Brimfield '80 - Now It Can Be Told!
Note: This is exactly as I wrote it in July 1981, except that I've added a few comments and notes. These are in [square brackets and italics].
It was some time in March 1980 that I first heard of the plans to holiday at Brimfield. I overheard Alan Howells talking to 'Bill' Hancocks about it one lunchtime and, sensing I was on to a good thing, I questioned Alan further, and was told that Bill had an uncle who owned a farm in Herefordshire with an empty bungalow on it. Alan's idea was for the band to 'get it together in the country'. The band, of which I was an occasional member, was about as successful as a bacon factory in Tel-Aviv.
Before we went, a problem arose: we couldn't use the bungalow. Luckily, Steve Jones had a six-man tent.
So, the great day finally dawned. I was up fairly early, as I am at the prospect of every holiday. I had a bath, washed my hair, and collected all my bits and pieces together. By two o'clock I was ready, which was a fat lot of good, because I didn't have to be in Al's house in Bradley until six. So I taped both sides of Relayer by Yes and put this, along with two other tapes, in a bag. Another bag, of the shopping variety, was full of tins of various edible goodies. My sleeping bag was tied up with rope and I was ready.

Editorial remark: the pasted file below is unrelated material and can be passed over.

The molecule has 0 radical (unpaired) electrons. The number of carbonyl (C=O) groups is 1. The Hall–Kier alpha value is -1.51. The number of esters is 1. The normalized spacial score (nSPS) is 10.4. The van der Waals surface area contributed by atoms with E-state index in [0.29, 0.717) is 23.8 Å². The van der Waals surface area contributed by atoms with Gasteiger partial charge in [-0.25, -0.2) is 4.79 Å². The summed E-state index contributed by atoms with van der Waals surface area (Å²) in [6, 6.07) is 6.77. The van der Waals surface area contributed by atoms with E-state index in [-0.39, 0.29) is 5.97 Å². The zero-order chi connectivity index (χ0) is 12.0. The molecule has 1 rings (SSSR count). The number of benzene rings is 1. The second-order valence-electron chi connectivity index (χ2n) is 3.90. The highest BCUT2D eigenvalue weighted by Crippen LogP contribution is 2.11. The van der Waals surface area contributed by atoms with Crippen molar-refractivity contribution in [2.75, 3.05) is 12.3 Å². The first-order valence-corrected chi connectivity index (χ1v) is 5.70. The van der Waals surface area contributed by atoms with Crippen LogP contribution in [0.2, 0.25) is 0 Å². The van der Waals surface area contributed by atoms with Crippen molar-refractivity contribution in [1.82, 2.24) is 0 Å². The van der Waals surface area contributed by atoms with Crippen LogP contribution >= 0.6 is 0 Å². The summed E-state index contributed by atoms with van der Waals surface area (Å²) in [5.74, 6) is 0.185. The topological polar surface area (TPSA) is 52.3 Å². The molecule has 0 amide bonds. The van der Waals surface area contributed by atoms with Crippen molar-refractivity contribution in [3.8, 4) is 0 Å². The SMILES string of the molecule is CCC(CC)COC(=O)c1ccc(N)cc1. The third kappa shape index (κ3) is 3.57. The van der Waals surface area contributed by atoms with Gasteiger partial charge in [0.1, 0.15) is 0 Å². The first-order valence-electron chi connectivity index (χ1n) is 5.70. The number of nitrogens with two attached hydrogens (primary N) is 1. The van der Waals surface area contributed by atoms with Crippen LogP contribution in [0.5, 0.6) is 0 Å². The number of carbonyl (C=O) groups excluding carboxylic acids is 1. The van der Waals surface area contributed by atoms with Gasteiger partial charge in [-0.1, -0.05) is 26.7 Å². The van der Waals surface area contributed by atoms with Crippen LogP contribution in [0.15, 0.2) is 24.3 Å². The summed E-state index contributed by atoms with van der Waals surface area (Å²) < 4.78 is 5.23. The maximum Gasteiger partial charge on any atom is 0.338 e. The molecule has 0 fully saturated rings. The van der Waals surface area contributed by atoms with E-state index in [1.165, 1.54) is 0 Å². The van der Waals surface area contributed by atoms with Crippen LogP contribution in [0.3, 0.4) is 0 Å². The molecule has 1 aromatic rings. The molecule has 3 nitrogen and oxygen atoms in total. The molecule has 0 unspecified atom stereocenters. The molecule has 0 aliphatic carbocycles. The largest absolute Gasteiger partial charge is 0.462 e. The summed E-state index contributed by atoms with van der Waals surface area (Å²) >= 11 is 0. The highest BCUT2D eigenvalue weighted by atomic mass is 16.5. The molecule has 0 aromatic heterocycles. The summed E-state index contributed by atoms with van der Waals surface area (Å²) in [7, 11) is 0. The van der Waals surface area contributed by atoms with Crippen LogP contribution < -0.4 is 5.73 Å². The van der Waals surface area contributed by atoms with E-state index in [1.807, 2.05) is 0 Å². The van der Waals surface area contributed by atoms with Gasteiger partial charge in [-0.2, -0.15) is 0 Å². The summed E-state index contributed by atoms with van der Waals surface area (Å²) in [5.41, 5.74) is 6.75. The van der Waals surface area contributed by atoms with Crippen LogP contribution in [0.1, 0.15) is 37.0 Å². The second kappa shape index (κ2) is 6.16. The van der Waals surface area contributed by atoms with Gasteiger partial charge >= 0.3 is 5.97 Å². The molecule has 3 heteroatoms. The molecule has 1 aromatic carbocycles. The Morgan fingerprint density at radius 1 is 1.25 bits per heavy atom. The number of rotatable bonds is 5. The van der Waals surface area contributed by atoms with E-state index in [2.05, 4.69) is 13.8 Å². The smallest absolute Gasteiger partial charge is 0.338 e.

My brother (Brian, I think his name is) was to take me to Al's house. At 5.40 pm, twenty minutes before the van was due to leave, I was pacing the front garden waiting for the car. At 5.41 pm, the car arrived. I loaded my stuff into the car and away we went.
At 5.55 pm we arrived at Alan's house, after first circumnavigating the housing estate looking for it. I was greeted by Alan and Carl, who had arrived some twenty minutes previously. As I humped my belongings into the Howells' parlour I was informed that Bill and his father (who was driving us there) had gone for the van. They would then pick up Steve Jones in Rhosddu, and then head Bradley-wards. In the meantime, we listened to the new Hawkwind single Shot Down In The Night (not Knocked Down In The Shite!), and we read the latest edition of Record Mirror, and passed satirical comments on a record in the U.S. singles charts by a gentleman called Fred Noblock.
At 6.40 pm, a white Sherpa van with 'Gresford Van Hire' written in the side pulled up outside 18 Ffordd Y Gaer, Bradley. Out we staggered, fully laden, as Bill and Steve jumped out of the van. We loaded up the van and climbed in, Alan's dad reminding him that they were going on holiday a week later.